Episode 144: How Important is Closing an Abdominal Hernia? | Hernia Talk Live Q&A

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Speaker 1 (00:00:10):

Why Hello everyone. It’s Dr. Towfigh. Welcome to Hernia Talk Live, your weekly Q&A. My name is Dr. Shirin Towfigh. I am your hernia and laparoscopic surgery specialist. Many of you’re joining me currently as a Facebook Live or via a Zoom channel, but you always know after this and all our prior sessions have always been archived on my YouTube channel at Hernia Doc. Thanks for everyone who follows me on Twitter or now X and Instagram at Hernia Doc. We haven’t really made to threads yet. I don’t think it’s, it’s too instagramy for me right now. So we’re going to keep away from threads because you can’t even do, I heard he came and do hashtags, I’m not sure. But welcome everyone. We have some really great announcements to make. I’ll just make ’em right now in that we have a podcast now. So if you want to catch up on all the earlier episodes, we’re slowly updating them, uploading them to Apple, Spotify, wherever you get your podcast.

Speaker 1 (00:01:20):

So go to Hernia, Talk, Live and you’ll see our podcast. I’m super excited where I think we have the first 25 or so of the 150 or so episodes uploaded and we will keep adding on to them. So those of you who are new to Hernia, Talk, Live, and don’t remember the first several, you can go listen to them. It’s definitely a different experience than now because as many of you know, I did Hernia Talk Live as a way to reach out to you all during the pandemic because I was not able to see patients, I wasn’t able to operate, I wasn’t able to examine patients. Beverly Hills, which is where my office is, was actually shut down to all elective medical care for three weeks. The hospital was shut down. We couldn’t do a lot of the more complicated cases. So multiple times my ability to help treat one patient at a time was affected.

Speaker 1 (00:02:19):

And I kind of took that time to reach out to you all and change, not change, but kind of augment what we’ve been doing since 2013, officially 10 years now on hernia talk.com into a more a live format so that probably many of you’re also at home and would like to maybe ask some questions live and you weren’t able to do that during the pandemic. So it’s kind of continued. But I would like to say that what I was doing, episode one is very different than what I’m doing now, close to 150 episodes because I am not like a radio person. I was never a, I mean, I would do public speaking and that I give talks at surgical meetings. That’s very, very different than a live broadcast podcast, webinar, whatever you want to call it. And I’ve learned a lot. And thanks to some of your feedback, we’ve improved the experience on the YouTube channel and now we’re on a podcast.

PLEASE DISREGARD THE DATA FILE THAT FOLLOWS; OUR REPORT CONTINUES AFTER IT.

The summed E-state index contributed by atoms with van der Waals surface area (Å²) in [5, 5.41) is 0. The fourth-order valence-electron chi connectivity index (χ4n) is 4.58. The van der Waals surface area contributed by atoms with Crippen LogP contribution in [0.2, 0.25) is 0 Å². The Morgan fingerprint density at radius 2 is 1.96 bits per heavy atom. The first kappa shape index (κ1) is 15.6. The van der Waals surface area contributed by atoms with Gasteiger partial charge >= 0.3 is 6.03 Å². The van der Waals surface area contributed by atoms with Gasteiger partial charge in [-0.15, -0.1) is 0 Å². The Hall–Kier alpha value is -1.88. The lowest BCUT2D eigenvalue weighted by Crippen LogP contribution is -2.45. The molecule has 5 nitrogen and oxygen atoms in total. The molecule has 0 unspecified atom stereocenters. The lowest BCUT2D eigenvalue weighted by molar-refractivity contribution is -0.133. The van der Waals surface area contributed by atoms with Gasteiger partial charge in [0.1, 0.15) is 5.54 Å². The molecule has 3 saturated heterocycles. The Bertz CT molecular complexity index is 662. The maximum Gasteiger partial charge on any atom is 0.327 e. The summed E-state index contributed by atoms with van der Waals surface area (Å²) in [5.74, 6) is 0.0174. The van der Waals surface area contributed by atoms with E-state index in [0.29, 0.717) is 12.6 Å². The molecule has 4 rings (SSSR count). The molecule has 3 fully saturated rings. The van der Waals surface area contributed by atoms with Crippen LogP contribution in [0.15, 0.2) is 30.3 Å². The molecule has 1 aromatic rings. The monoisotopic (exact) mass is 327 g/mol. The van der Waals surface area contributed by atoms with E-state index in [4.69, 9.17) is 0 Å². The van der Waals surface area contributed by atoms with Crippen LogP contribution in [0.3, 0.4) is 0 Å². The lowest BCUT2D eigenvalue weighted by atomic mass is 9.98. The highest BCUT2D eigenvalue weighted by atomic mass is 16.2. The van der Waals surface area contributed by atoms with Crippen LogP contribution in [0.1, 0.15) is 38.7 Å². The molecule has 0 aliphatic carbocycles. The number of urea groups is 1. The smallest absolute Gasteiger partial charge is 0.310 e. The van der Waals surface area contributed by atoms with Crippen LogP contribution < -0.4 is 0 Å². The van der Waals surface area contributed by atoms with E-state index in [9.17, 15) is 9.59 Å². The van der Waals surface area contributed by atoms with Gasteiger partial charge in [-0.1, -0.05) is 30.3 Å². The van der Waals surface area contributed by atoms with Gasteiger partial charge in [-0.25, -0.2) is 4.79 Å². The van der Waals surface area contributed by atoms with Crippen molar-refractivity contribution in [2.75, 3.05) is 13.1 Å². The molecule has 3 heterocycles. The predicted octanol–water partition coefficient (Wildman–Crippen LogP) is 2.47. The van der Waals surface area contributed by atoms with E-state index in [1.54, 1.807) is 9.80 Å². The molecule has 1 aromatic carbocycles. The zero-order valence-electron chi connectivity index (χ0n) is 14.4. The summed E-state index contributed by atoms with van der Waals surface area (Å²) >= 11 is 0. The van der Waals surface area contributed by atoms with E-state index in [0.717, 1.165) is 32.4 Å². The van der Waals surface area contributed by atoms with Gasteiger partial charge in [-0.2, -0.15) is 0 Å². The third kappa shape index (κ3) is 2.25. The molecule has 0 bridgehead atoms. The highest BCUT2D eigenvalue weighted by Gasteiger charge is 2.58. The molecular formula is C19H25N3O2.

Speaker 1 (00:03:25):

Can you believe it? I’m super excited. Okay, so on that note, today’s kind of an interesting topic that I thought I discussed and it really has to do. As you remember last week, two weeks ago, we talked about the importance of technique on your outcome. So many people are focused on, oh, I need to have robotic surgery. I need to have the S Shouldice technique. I need to have non Mesh repair or a certain type of Mesh repair. And in theory, those certain techniques may be important, but your surgeon may not be doing the operation in the same technique as it was originally identified. I’m working with a patient that’s out of country and he had a very awkward kind of technique, which doesn’t make sense. He thought he was getting laparoscopic inguinal hernia repair with mesh. He was, but he wasn’t. There were a lot of things that went wrong.

Speaker 1 (00:04:30):

The techniques were very wrong. They’re not widely accepted by most of us. If you follow me on Twitter, we’ve had discussions about surgical techniques and how some recently there was one where the patient was told they were getting a certain type of operation, but then a certain Mesh was used, which shouldn’t have been, which is kind of like E P T F E Mesh. We don’t really use that for inguinal hernias. It’s considered too harsh, too heavyweight, and also shrinks too much. And then the suture was Mesh was suture all the way around. That’s incorrect for anyone that has been operating since the 1980s. They should know by now that you should not do an open inguinal hernia pair by suturing the Mesh all the way around. Surgeons still do that. It’s incorrect. We’re here to help teach them. But that technique was abandoned, I’m going to say in the early nineties when Dr.

Speaker 1 (00:05:32):